When creativity = magic (plus a giveaway!)

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“Because the truth is, I believe that creativity is a force of enchantment—not entirely human in its origins.” — Elizabeth Gilbert, Big Magic

(Want to win a copy of this book? Details at the bottom of the post!)

Welcome back to the Everyday Artistry blog! After a long hiatus spent getting this new website up and running, I’m happy to be back! My writing muscles are feeling a bit tight and need to be stretched and worked again, so bear with me!

Magic. What do you think of when you hear the word? Men in tuxedos waving silk scarves? A boy with a zigzag scar on his forehead? A card game played in the corners of comic book shops?

To me magic is what creativity feels like when it’s working properly. It feels like a tiny tear in the shiny gloss of everyday life where something not of this world can sneak in. And it’s something I have spent my whole life seeking.

I first learned about magic from books as a kid, when I would be able to see through time and space to a different reality:

“She found the poems had the power to make random, vivid pictures in her mind, like sparks struck from flint. Images of childhood and old age, of nature ever changing, of birth and death, joy and pain; and binding them all like beads upon a string, a thread of magic that ran throughout. There was about them, above all, an overwhelming air of mystery, of the day to day made suddenly strange.” — Michael Bedard, Painted Devil

I became more aware of it when I started paying attention to art, and found that certain pieces gave me a twinge of electricity and opened up entire worlds of possibility.

“Time has no meaning, space and place have no meaning, on this journey. All times can be inhabited, all places visited. In a single day the mind can make a millpond of the oceans. Some people who have never crossed the land they were born on have travelled all over the world. The journey is not linear, it is always back and forth, denying the calender, the wrinkles and lines of the body. The self is not contained in any moment or any place, but it is only in the intersection of moment and place that the self might, for a moment, be seen vanishing through a door, which disappears at once.” — Jeanette Winterson, Sexing the Cherry

I started to crave interaction with the magic - I didn’t just want to observe it, I wanted to participate.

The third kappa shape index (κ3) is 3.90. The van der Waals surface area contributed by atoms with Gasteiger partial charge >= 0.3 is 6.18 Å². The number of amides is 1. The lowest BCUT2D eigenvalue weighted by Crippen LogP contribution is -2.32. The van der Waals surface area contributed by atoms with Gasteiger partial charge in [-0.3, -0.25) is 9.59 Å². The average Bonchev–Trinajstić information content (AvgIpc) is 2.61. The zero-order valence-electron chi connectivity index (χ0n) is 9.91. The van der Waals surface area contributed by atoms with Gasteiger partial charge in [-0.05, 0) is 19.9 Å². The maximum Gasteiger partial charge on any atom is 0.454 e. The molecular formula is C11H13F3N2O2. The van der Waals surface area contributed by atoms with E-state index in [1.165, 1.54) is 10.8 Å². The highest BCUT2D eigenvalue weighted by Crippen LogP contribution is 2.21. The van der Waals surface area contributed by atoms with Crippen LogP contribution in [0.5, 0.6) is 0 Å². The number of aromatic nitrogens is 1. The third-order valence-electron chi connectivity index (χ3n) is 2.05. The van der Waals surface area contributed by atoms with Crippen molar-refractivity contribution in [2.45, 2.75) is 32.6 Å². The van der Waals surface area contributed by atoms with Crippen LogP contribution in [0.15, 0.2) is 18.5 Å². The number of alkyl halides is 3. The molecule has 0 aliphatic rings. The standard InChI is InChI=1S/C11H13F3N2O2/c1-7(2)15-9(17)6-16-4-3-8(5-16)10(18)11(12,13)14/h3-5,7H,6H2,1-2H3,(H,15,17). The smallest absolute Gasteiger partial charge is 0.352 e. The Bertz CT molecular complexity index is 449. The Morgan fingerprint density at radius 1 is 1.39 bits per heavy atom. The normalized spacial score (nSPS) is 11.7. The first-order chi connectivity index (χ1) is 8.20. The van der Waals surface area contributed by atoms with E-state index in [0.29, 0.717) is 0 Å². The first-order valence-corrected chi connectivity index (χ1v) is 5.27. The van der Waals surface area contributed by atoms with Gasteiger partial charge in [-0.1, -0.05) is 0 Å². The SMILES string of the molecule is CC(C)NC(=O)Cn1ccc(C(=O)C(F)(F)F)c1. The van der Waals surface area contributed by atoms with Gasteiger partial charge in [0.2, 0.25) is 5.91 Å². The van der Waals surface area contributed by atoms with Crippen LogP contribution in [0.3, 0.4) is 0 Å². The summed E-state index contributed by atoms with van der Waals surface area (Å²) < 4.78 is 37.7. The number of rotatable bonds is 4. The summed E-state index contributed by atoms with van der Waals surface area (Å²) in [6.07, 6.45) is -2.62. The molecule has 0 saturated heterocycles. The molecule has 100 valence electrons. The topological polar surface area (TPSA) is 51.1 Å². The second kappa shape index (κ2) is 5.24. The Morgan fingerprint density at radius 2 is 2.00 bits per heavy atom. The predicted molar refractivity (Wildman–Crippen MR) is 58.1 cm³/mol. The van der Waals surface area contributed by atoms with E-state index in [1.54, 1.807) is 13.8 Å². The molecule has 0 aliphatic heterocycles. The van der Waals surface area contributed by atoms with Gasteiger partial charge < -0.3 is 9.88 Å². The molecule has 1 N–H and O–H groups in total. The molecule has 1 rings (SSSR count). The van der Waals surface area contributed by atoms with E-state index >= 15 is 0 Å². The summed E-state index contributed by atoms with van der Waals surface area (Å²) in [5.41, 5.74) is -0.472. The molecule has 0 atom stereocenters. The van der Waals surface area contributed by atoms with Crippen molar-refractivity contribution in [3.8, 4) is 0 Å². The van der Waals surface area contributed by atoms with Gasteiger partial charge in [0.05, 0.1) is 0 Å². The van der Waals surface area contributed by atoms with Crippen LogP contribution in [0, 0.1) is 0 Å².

I wanted to craft my own worlds.

“I know this feeling welling up in me, even though it is an emotion that is as hard to place as the exact colour of this morning’s sky. It is the feeling that, all my life, has made me want to write a poem. It’s the same feeling Robert Frost described when he wrote that a poem “begins as a lump in the throat, a sense of wrong, a homesickness, a lovesickness.” But what is this particular tickle in the human brain? Why is it strong enough, urgent enough, that for thousands of years of recorded history—and likely for at least a hundred thousand years before that—human beings have been impelled to find ways of expressing it?” — Alice Major, Intersecting Sets: A poet looks at Science

In the years since, I have been doing everything I can to make magic part of my daily reality. I’ve been learning to feed it, nurture it, and let it grow. I’ve worked on calming the parts of myself that fear the magic and want to snuff it out.

“If I’m not writing, I’m not well. If I’m not writing the world around me is slowly leached of its color. My senses are dulled. I am crabby with my husband, short-tempered with my kid and more inclined to see small things wrong with my house (the crack in the ceiling, the smudge prints along the staircase wall) than look out the window at the blazing maple tree, the family of geese making its way across our driveway. If I’m not writing, my heart hardens, rather than lifts.” —
Dani Shapiro, Still Writing

And I’ve spent my days chasing the ethereal beings called ideas, hoping to work with them to make something beautiful.